Sunday, 24 January 2016

Tutelary Gods of Sydney

"Sydney" by
The founding of Sydney by Europeans theoretically began on the 26th of January 1788 when a flag was first flown on Sydney’s shore, courtesy of a small number of British officers who had disembarked from the first fleet; it took up to eleven days for the remainder of the men to make their way to shore, at which point the women arrived:
“On February 6 their disembarkation began … Those who had decent clothes had put on all their finery … The last of them landed by six in the evening … as dusk fell the weather burst. Tents blew away; within minutes the whole encampment was a rain-lashed bog. The women floundered to and fro … pursued by male convicts … One lightning bolt split a tree in the middle of the camp and killed several sheep and a pig beneath it. Meanwhile … sailors … asked for an extra ration of rum ‘to make merry with upon the women quitting the ship.’ … Bowes [a doctor who travelled with the first fleet] remarked, ‘it is beyond my abilities to give a just description of the scene of debauchery and riot that ensued during the night.’ … with ‘some swearing, others quarrelling, others singing – not in the least regarding the tempest, tho’ so violent that the thunder shook the ship exceeding anything I ever before had a conception of’ [Hughes, The Fatal Shore, Random House at 89].”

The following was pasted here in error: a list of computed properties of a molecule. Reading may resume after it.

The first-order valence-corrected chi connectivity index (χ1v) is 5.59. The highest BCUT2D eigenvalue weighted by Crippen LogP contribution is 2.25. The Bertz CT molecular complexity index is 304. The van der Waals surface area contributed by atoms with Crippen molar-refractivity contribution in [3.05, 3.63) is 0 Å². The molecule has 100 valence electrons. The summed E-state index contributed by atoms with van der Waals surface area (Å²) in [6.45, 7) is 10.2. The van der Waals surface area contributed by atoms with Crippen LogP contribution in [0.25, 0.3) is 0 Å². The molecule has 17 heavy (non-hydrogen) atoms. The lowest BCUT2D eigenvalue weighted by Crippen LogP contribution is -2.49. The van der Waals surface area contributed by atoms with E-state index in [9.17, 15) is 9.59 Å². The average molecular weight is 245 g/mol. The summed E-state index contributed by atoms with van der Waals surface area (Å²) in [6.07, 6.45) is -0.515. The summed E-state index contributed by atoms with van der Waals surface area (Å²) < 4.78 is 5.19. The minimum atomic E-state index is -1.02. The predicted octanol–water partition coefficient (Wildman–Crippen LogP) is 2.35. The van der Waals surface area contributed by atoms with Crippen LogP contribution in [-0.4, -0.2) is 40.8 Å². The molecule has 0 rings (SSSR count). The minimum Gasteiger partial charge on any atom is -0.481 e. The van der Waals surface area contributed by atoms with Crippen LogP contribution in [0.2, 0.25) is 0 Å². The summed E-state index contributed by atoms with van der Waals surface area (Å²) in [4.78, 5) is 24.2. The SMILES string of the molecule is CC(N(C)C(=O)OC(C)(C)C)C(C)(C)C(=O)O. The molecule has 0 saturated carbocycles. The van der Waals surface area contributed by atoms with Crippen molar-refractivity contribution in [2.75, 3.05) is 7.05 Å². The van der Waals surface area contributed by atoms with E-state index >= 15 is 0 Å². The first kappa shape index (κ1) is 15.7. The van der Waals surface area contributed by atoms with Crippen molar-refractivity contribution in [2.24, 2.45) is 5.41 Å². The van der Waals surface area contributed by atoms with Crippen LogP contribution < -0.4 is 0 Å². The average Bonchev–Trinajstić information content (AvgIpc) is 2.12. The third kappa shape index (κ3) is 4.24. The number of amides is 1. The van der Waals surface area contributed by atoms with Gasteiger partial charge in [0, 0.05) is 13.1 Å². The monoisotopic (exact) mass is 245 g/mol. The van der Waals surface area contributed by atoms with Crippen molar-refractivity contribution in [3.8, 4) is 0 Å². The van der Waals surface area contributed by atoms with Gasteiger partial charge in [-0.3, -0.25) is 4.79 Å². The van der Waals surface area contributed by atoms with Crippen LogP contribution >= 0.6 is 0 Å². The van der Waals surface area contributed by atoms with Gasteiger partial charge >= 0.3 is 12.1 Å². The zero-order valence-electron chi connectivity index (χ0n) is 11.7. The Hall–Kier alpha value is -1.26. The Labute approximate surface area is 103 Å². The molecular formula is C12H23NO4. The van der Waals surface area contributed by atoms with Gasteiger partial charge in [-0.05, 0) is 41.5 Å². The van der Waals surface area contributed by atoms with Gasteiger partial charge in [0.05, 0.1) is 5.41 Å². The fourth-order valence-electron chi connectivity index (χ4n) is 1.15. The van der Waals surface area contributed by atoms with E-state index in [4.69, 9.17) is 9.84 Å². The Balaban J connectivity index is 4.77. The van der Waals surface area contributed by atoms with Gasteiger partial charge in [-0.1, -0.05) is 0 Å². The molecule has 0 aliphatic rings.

This event marked the true date upon which Sydney was founded and the circumstances were both dramatic and remarkable – it is as if Jupiter took an offering of “several sheep and a pig” for himself by the action of his lightning, while the settlers drank and f—ked in a wild Bacchanalian rite as the storm roared around them.

Wednesday, 6 January 2016

Speaking Out - Sexual Assault and Cultural Predispositions

Today it has emerged that a large number of sexual assaults took place during NYE celebrations in Cologne by around "1,000 drunk and aggressive young men ... of Arab or North African appearance". One particular story to emerge from this series of incidences is as follows: 
One man described how his partner and 15-year-old daughter were surrounded by an enormous crowd outside the station and he was unable to help. "The attackers grabbed her and my partner's breasts and groped them between their legs" [].
The first time I was ever sexually assaulted was by north Africans
I feel keenly for this 15 year old girl because when I was the same age I was also assaulted by a group of males in central Cairo - although it was clear what was happening (running up to me in an almost childish game and trying to grab at my genital region), not one local Egyptian came to my aid. During the same trip I was also groped on the genitals by an old man while he spoke to my mother - I was too stunned to say anything at the time but I was so distressed afterwards that my mother cut short our trip (and so I never got to see Alexandria). These two incidences constitute the first time a man ever touched me intimately - not ideal. A year later I got talking to a German exchange student at my school and she told me she had had a similar experience when she went to Egypt.

A barrier between men and women is created after a large number of women were sexually assaulted during protests in Cairo